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Cocina Latina

Raquel Roque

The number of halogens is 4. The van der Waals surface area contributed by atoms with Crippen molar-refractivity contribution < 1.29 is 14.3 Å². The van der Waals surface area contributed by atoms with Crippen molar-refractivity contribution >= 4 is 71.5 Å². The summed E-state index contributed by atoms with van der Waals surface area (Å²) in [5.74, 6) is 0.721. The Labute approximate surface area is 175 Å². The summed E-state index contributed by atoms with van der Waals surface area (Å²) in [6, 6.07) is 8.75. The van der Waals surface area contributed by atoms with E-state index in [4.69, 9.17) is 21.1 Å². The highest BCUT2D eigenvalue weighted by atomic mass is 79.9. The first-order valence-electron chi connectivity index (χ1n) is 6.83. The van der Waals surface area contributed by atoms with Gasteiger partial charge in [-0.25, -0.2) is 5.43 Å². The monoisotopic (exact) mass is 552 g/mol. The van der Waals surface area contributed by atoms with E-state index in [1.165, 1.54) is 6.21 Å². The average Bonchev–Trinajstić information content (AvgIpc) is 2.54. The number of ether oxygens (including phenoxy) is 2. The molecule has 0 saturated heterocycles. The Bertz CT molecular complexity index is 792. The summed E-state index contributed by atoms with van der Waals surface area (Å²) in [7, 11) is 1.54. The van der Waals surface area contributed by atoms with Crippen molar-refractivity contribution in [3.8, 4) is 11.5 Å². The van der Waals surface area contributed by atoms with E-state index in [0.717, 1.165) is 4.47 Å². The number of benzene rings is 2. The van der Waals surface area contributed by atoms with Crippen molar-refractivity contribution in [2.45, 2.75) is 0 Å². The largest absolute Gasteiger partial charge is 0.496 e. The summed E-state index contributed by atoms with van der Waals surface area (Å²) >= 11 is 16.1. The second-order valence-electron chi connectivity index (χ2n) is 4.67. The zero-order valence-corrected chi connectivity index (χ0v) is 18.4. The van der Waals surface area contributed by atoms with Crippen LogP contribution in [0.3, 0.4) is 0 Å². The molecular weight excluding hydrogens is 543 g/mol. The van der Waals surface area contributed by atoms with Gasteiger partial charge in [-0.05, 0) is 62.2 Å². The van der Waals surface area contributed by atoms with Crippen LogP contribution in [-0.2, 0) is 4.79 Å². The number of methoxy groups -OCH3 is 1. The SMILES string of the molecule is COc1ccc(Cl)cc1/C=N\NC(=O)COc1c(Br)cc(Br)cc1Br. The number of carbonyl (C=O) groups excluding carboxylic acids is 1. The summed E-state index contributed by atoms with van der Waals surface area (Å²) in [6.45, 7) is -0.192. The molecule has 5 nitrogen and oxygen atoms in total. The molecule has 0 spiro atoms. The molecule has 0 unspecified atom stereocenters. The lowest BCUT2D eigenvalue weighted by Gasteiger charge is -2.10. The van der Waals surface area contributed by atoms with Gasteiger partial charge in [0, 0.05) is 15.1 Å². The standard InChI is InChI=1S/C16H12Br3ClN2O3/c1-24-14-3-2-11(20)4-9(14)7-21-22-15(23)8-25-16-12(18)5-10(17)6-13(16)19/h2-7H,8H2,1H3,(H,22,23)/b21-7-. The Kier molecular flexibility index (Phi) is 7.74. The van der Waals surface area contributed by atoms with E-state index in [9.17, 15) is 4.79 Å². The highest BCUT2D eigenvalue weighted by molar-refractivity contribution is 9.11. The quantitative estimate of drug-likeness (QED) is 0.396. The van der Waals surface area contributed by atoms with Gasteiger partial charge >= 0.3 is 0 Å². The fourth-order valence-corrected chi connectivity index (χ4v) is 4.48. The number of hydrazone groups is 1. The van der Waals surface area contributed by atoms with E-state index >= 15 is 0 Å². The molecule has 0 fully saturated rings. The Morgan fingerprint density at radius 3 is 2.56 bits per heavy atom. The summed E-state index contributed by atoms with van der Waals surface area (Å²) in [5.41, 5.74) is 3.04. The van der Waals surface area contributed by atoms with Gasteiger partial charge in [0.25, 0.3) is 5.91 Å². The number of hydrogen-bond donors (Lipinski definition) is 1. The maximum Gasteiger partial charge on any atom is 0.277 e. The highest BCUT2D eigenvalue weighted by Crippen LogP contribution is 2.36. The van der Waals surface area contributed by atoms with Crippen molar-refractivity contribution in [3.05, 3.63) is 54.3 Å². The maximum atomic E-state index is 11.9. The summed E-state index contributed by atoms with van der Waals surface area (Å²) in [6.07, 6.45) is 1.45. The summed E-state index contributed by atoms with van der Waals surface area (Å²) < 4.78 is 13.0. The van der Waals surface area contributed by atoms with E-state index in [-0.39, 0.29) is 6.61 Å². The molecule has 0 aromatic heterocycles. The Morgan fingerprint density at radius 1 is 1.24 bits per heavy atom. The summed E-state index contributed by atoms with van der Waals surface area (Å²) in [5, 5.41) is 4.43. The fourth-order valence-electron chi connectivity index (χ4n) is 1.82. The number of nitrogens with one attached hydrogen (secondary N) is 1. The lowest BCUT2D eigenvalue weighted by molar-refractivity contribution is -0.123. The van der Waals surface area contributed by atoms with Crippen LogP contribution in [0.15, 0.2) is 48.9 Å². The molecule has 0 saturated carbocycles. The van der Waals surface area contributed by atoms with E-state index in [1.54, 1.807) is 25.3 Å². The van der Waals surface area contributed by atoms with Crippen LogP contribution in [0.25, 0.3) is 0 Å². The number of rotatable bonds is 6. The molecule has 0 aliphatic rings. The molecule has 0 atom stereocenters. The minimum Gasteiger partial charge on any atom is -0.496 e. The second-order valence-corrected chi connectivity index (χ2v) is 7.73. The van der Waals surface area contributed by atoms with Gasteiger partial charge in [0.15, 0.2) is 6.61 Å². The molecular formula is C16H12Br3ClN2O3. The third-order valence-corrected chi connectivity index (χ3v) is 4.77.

¡Más de 400 recetas de toda latinoamérica! Dichosa soy yo. Desde que llegue de Cuba hace mas de cuarenta años, he vivido en Miami. Me encanta esta ciudad, mi ciudad, porque siempre he tenido la oportunidad de conocer a primera mano la cultura, la alegría y la gastronomía de mi gente, la gente latina. En esta ciudad tan mágica y encantadora siempre le damos una gran bienvenida al latino y el sabor latino lleva el ritmo por las calles de Miami. No se si es la manera de comer, o la manera de vestir, o la alegría de bailar y cantar, pero me doy cuenta que estoy radicada en el mejor lugar del mundo para preservar nuestra tradición culinaria. Aunque añoramos nuestra tierra, sabemos que la llevamos por dentro, y que en realidad, La cocina y la comida es mas que sus alimentos porque transmite cultura, sensaciones, placer e identidad. Cada país latino tiene su sabor único y técnica particular. La cocina de nuestros países es el resultado de una mezcla de razas, creencias, orígenes y tradiciones de cuatro continentes.Tan intensa como su vida cultural y musical, la cocina latina es el alma del pueblo latino. Donde quiera que estemos, ya no nos preguntamos si se acepta nuestra cocina latina. Ya sabemos que a los americanos y al resto del mundo les gusta, la adoran y cada semana se abren nuevos restaurantes latinos en todas las ciudades de Estados Unidos. Sera esto una sinfonía de sabores? Llamémoslo mas bien una verdadera fusión. ¡Y que viva! La cocina de Argentina La cocina de Bolivia La cocina de Chile La cocina de Colombia La cocina de Costa Rica La cocina de Cuba La cocina de Ecuador La cocina de El Salvador La cocina de España La cocina de Guatemala La cocina de Honduras La cocina de México La cocina de Nicaragua La cocina de Panamá La cocina de Paraguay La cocina de Perú La cocina de Puerto Rico La cocina de República Dominicana La cocina de Uruguay La cocina de Venezuela Ingredientes esenciales en la cocina latina Cómo medir los ingredientes Otras técnicas relacionadas con medidas